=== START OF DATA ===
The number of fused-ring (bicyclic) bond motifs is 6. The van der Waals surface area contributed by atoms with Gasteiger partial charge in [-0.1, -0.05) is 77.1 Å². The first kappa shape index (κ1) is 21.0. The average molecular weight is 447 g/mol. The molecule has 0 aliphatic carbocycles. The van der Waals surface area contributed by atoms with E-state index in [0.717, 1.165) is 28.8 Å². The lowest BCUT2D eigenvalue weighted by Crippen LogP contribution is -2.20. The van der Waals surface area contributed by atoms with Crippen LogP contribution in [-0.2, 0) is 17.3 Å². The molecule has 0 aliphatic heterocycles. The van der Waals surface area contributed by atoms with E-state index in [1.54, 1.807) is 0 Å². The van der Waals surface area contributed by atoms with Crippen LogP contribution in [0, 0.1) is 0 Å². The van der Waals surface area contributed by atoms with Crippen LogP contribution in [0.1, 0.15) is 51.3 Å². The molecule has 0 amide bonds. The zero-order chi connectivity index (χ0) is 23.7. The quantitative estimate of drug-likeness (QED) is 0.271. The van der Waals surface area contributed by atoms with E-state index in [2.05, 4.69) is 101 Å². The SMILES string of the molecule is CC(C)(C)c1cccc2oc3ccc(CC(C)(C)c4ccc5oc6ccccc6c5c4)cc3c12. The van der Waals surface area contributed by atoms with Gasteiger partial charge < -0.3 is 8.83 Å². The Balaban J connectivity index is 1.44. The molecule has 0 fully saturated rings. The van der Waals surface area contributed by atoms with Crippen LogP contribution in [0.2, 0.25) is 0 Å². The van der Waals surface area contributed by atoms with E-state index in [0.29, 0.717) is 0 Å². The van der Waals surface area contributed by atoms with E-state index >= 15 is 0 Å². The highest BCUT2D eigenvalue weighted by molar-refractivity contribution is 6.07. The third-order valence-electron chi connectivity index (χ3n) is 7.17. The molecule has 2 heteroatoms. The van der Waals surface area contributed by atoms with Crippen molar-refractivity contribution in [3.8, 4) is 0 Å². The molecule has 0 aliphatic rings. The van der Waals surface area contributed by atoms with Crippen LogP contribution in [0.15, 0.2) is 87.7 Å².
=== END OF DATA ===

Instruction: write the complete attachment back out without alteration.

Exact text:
The number of fused-ring (bicyclic) bond motifs is 6. The van der Waals surface area contributed by atoms with Gasteiger partial charge in [-0.1, -0.05) is 77.1 Å². The first kappa shape index (κ1) is 21.0. The average molecular weight is 447 g/mol. The molecule has 0 aliphatic carbocycles. The van der Waals surface area contributed by atoms with E-state index in [0.717, 1.165) is 28.8 Å². The lowest BCUT2D eigenvalue weighted by Crippen LogP contribution is -2.20. The van der Waals surface area contributed by atoms with Crippen LogP contribution in [-0.2, 0) is 17.3 Å². The molecule has 0 aliphatic heterocycles. The van der Waals surface area contributed by atoms with E-state index in [1.54, 1.807) is 0 Å². The van der Waals surface area contributed by atoms with Crippen LogP contribution in [0, 0.1) is 0 Å². The van der Waals surface area contributed by atoms with Crippen LogP contribution in [0.1, 0.15) is 51.3 Å². The molecule has 0 amide bonds. The zero-order chi connectivity index (χ0) is 23.7. The quantitative estimate of drug-likeness (QED) is 0.271. The van der Waals surface area contributed by atoms with E-state index in [2.05, 4.69) is 101 Å². The SMILES string of the molecule is CC(C)(C)c1cccc2oc3ccc(CC(C)(C)c4ccc5oc6ccccc6c5c4)cc3c12. The van der Waals surface area contributed by atoms with Gasteiger partial charge < -0.3 is 8.83 Å². The Balaban J connectivity index is 1.44. The molecule has 0 fully saturated rings. The van der Waals surface area contributed by atoms with Crippen LogP contribution in [0.2, 0.25) is 0 Å². The van der Waals surface area contributed by atoms with E-state index in [0.29, 0.717) is 0 Å². The van der Waals surface area contributed by atoms with E-state index >= 15 is 0 Å². The highest BCUT2D eigenvalue weighted by molar-refractivity contribution is 6.07. The third-order valence-electron chi connectivity index (χ3n) is 7.17. The molecule has 2 heteroatoms. The van der Waals surface area contributed by atoms with Crippen molar-refractivity contribution in [3.8, 4) is 0 Å². The molecule has 0 aliphatic rings. The van der Waals surface area contributed by atoms with Crippen LogP contribution in [0.15, 0.2) is 87.7 Å².